Wildlife

Amazing Wildlife Telemetry: From Swatting Mosquitoes to a Bear’s Eye View

National Geographic Society (Archived Photos)

Contributing Editor Jordan Schaul shares some recent advances in wildlife telemetry studies and some amazing video footage thanks to the Alaska Department of Fish & Game.

“Fieldwork! Don’t you love it?” The topic has come up hundreds of times.

I hate to disappoint people when I tell them that I actually prefer working with captive animals than free-ranging wildlife.  It is not because telemetry studies or scat collection are not glamorous activities–They’re not. It’s because I don’t quite have the patience for it.

I recall thinking of two possible scenarios as I sat on a rocky outcrop of an off-shore sea lion rookery in the Bay of La Paz almost two decades ago. Either technology had to improve or my attention span had to improve. It was one or the other if I was going to make a career out of doing field research.

I sat there on Los Islotes adjusting my position to be in the shade as much as possible. I wore a mosquito head net, and was clothed from head to toe.

I may have been overly dressed for the heat, but was prepared for the mosquitoes.

Hoping the wind would give me a reprieve from the insects hovering all around me, I kept re-positioning myself. Although they couldn’t make contact, the buzzing noise of these aerial bloodsuckers became quite annoying.

At the very least the wind might have cooled me from the intense heat and so I continued to shift around. In addition, it might have thwarted the gulls, frigate birds and blue and brown-footed boobies that danced in the air above me–dropping small bombs of guano on my head or in the proximity of my body.

Kodiak bears at the Alaska Wildlife Conservation Center (Photo by Doug Lindstrand)

I listened for the barely audible radio transmitter signal which indicated whether or not an individual sea lion was active or not. Fastened by an adhesive to the head of several sub-adult sea lions were radio tags that emitted unique frequencies for each individual animal.  From the signal or its absence, we could determine in real time if the animal was diving, hauled out or engaged in some other activity.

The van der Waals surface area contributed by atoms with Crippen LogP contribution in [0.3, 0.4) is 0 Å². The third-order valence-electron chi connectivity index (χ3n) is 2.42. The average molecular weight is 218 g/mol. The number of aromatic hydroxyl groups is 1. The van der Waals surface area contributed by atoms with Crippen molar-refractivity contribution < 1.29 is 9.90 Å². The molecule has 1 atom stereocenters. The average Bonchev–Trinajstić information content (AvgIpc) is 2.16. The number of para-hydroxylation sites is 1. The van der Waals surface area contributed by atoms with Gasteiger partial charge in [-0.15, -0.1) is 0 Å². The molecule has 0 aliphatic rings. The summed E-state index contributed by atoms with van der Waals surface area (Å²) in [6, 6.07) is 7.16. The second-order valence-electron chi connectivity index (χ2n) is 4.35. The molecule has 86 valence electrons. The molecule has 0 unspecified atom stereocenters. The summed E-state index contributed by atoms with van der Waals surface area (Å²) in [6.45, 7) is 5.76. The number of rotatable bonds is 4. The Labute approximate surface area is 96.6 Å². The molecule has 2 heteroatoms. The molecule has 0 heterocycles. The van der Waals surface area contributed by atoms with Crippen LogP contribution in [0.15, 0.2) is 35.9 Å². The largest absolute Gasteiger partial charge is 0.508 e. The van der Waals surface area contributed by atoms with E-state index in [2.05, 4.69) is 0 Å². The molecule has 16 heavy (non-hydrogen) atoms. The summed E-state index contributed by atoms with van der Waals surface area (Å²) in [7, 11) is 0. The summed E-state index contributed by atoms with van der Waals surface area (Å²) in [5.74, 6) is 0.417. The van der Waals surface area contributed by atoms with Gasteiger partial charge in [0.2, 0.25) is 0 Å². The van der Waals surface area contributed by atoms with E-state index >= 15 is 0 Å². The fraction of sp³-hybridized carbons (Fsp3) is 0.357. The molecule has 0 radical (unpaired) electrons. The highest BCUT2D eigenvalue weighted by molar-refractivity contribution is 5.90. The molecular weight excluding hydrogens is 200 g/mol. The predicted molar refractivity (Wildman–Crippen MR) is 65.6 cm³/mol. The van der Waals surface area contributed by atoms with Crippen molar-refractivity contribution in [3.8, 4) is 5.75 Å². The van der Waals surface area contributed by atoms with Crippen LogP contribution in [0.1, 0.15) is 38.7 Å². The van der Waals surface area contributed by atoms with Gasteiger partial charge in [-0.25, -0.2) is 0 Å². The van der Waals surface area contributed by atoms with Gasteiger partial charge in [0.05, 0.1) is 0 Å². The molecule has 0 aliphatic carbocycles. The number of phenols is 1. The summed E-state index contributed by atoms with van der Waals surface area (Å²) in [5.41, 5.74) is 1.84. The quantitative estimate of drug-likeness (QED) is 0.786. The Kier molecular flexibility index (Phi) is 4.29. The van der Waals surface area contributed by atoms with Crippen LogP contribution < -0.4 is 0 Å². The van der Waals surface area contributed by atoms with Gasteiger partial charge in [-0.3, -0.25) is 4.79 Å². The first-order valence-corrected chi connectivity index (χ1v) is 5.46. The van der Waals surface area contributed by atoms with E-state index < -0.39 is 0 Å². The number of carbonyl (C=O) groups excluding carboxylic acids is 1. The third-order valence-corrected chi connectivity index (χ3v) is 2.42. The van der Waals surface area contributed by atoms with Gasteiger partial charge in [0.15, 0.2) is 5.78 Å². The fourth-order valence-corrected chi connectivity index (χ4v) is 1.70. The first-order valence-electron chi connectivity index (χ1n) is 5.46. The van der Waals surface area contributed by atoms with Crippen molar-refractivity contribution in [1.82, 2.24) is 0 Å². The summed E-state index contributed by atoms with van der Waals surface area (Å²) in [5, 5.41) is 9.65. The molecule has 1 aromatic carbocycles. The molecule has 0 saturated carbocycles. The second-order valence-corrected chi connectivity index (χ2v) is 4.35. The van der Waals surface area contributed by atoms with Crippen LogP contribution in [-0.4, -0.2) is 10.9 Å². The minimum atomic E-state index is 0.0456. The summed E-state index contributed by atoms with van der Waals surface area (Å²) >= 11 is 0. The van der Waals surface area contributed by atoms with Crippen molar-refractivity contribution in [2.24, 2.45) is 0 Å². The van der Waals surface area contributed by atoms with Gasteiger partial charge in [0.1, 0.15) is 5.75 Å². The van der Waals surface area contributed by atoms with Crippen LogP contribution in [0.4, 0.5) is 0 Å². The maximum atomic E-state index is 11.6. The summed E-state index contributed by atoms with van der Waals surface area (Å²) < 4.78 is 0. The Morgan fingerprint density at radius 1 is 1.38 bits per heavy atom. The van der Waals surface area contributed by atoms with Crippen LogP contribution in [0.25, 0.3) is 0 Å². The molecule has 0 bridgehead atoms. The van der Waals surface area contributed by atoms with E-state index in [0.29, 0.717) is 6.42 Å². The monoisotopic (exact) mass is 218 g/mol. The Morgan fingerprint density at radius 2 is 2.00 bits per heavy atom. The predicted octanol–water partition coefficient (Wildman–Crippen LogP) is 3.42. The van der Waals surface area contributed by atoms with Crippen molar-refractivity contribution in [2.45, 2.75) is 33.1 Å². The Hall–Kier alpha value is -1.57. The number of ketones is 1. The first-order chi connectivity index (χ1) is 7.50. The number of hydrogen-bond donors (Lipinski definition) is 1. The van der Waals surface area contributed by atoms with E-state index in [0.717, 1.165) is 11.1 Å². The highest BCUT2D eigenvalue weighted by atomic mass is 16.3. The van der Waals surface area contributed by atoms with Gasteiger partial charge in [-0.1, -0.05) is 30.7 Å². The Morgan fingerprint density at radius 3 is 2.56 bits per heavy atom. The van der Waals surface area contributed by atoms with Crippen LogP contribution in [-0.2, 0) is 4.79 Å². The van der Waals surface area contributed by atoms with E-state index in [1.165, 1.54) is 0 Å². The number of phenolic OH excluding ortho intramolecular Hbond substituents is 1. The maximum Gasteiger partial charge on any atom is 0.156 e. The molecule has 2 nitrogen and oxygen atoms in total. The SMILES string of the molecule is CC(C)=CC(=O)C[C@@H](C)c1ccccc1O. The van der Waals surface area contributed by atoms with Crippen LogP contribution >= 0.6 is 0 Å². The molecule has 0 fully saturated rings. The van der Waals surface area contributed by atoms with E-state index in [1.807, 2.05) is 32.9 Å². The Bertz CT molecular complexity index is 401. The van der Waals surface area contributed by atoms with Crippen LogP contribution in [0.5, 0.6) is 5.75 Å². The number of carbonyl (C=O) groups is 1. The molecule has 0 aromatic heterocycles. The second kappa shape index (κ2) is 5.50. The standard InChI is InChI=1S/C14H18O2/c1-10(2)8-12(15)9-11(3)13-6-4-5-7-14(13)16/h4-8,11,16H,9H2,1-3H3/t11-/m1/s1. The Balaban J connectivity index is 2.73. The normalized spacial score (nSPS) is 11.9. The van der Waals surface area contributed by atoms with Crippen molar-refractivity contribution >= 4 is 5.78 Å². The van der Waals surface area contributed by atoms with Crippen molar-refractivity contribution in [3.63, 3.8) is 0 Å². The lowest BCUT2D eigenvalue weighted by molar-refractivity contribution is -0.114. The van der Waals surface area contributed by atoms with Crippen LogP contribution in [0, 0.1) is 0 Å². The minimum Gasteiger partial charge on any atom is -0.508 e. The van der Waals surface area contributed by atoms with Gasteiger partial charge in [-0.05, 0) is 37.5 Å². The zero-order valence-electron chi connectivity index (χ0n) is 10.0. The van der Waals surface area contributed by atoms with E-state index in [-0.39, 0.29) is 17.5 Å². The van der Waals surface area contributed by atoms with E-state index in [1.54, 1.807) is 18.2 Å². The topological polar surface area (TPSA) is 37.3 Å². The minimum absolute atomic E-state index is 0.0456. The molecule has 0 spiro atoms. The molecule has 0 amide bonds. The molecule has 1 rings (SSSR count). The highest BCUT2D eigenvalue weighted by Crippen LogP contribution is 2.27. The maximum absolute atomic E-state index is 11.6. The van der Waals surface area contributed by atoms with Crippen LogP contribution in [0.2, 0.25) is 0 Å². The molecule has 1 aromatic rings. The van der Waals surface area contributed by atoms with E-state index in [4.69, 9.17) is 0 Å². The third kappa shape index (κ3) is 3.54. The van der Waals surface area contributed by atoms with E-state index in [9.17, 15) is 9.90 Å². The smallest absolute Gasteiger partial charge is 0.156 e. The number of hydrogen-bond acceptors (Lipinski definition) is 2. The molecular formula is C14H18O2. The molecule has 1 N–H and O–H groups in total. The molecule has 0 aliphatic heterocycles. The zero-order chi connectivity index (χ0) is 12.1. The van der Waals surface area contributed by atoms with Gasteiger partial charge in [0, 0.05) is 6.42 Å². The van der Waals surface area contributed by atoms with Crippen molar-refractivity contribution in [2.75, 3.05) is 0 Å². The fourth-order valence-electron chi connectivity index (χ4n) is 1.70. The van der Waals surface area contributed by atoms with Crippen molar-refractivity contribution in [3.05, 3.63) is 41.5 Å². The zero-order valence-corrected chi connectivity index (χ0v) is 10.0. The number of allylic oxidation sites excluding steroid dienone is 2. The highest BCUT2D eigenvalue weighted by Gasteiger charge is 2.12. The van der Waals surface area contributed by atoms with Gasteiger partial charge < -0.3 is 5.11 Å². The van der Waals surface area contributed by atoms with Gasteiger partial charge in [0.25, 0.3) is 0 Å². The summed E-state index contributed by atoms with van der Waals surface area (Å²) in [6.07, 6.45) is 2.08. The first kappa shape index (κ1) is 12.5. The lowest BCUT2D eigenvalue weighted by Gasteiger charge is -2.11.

After listening continuously for 48 hours I was disillusioned.  Actually I alternated with one other person, but none-the-less I thought, “so this is what those National Geographic documentaries aren’t showing.”

I was young and naive, but I knew then that training captive marine mammals would be more engaging for me. I had just enough experience developing a rapport with captive animals to know what I really wanted to do. Despite my first impression of telemetry studies I went on to conduct more of this kind of work with other species.

Let’s jump forward to this past summer and events that had nothing to do with me, but certainly caught my interest.

Although my attention span may have improved a bit, it seems that technology has improved a lot more.  So much so that the need to sit and listen to radio transmitters stationed by a receiver has become almost obsolete for the field biologist.

Let’s move move from pinniped carnivores to fissiped carnivores–from seal lions to bears. Instead of radio tags attached to the crown of the head, let’s attach GPS camera collars around the neck.

This is just what the Alaska Department of Fish and Game (ADF&G) did last year. They placed four fitted collars on grizzly bears near Glennallen in the Copper River Basin and retrieved them a few months later.

The collar cams, as they are called, record GPS locations at 15 minute intervals and record 10 second video clips. In one month, the cameras recorded almost 12,000 video clips. Samples of the ADF&G Nelchina Brown Bear Project video research can now be viewed at this link on the ADF&G website.